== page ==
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Thursday, 6 November 2008

from Gauger to Geisha.... without any underwear!




So... election night has come and gone and we now face the prospect of real change in the 'Land of the Free', by way of a crushing landslide victory. Doesn't it feel nice to read some positive words on the front cover of every daily paper at long last? Well done to Mr Obama for seizing the reins and good luck in steering a clear path to prosperity.
Anyway, this post is not about political high-fives, so back to the whisky, that is, unless the President is a secret malt maniac and fancies an interview on our favourite subject.

Caskstrength recently had the marvellous opportunity to travel up to the heart of Speyside and to The Glenrothes, as guests of the distillery. Flights were booked and noses honed for what shaped up to be a wonderful experience- but as you will see, it is always better to follow the instructions, to avoid total embarrassment.
Arriving at Gatwick airport on a cold and frosty Tuesday morning in ones fine, but slightly tight fawn tweed trousers is a good way to get a few smiles from the assembled air hostesses, especially when surrounded by hundreds of unremarkable businessmen with 'bright brown' ties and impending Powerpoint presentations.
After scooting through security, I settled down with some light refreshment- in this instance, a quick dram of the excellent Glenlivet Nadurra, noting how well my trip was going so far- no travel hitches, delays or catastrophes.
So on my arrival into Aberdeen, still on time and in a chipper mood, I met the even more chipper Marcin Miller and immaculately chappish Ronnie Cox, my hosts for the trip. All good so far, until I noticed Marcin's slight double-take when I said I wasn't travelling with ANY luggage. 'Oh, you do travel light!' he joked, as we went through the plans for the trip. It was at this point that the mention of an 'overnight stay' hit me like a mouthful of new-make-spirit going down the wrong pipe. In my excitement, I had neglected to read the full itinerary beforehand and assumed the trip was a simple one-day tasting event.

Oh dear. No clean undergarments, toothbrush, alternative tweed trousering, or moustache wax.
All this left me with a slight 'gents quandary';
1. Go 'commando' on the 2nd day or,
2. Make an emergency stop somewhere for overnight supplies.

Wisely, for the sake of the other guests, we opted for the latter and about 20 miles out of Aberdeen I was kitted out with new Asda under-breeches and grooming apparel.
My fellow companions for the visit were Miss Malt, aka Helen Arthur, author of the world's best-selling whisky book and Miss Juniper, aka Geraldine Coates, leading authority in the world of all things gin related. Once the ridicule regarding my emergency pants was over, we got down to discussing the wonderful scenery as the miles passed by towards Glenrothes: The stories of the hidden, illicit pot stills and of the gaugers futile attempts to locate them. Also Marcin's experiences of a Geisha, but that is clearly a story not to be discussed here...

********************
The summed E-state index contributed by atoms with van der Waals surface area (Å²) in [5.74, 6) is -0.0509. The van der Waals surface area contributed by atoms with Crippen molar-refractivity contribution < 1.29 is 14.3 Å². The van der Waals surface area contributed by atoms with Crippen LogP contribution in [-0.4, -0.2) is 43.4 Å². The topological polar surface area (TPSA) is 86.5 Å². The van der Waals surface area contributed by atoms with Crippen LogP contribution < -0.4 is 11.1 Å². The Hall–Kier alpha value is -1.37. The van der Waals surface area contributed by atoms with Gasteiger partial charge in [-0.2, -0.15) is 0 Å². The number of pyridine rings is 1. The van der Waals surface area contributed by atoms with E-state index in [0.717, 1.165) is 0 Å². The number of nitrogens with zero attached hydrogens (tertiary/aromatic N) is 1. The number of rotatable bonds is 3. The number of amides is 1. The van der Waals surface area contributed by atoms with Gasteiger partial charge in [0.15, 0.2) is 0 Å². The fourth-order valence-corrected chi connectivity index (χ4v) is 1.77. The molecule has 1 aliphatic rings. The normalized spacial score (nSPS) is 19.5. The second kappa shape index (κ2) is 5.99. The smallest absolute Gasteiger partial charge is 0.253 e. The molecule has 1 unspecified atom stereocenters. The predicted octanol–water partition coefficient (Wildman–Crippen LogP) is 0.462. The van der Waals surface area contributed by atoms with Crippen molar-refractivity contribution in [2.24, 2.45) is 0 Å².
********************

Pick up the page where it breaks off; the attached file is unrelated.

Rothes House was to be our home for the next 2 days. A wonderfully appointed old Manse with great views over Speyside, it is a short walk over to the distillery, past a small graveyard. After a hearty lunch of warming fish pie, we headed off for a bracing afternoon of activity, where Miss Malt discovered she was a crack shot and I discovered I was dire at driving blind...

Our evening consisted of sensational supper of fillet of beef and Scottish Toffee cake matched with 2 excellent Glenrothes expressions:

The Glenrothes 1991 - bottled in 2007- 43% - 70cl

Nose: Sweet candifloss, but dig deeper- slight hints of root vegetable and Baklava- honey and pastry, pistachio, musk?


Palate: More vegetables, but sweet and spicy, like sweet potato. A slight aroma of Earl Grey /bergamot notes. This leads into cereal flavours but then gives way dry sherry.

Finish: More spice, sherry notes and green leaves on the death.

Overall: A damn good dram. Ronnie Cox's ethos here is refinement and maturity over age, which clearly wins through on this expression.

The Glenrothes 1978 - bottled in 2008- 43% - 70cl

Nose: Vanilla custard, melon, summer pudding, ginger, slight tobacco, nutmeg, diced apple, cloves and citrus notes (seville oranges) phew!!! a mammoth in the world of sensuous aromas.

Palate: Sherbet, slight orange zest, caramel, cherries, dark chocolate - perhaps kirsh?

Finish: Sweet, spice, fudge - really refined- mature and lengthy...

Overall: A superb after dinner dram, highly complex in aroma but subtle and beautifully refined. A whisky of real class.

As we settle in the drawing room with a cigar or two, waiting for the first US election results to arrive on BBC2, I imagine it to be the sort of evening that one would reminisce about in 30 years time, vividly remembering 'what we were doing' when President Obama bought change to the White House. One thing's for certain; my memories will go hand in hand with the good company, wonderful hospitality and sensational whisky shared and enjoyed that evening. Slainte!!

Part 2 of Caskstrength's Glenrothes adventure will follow shortly....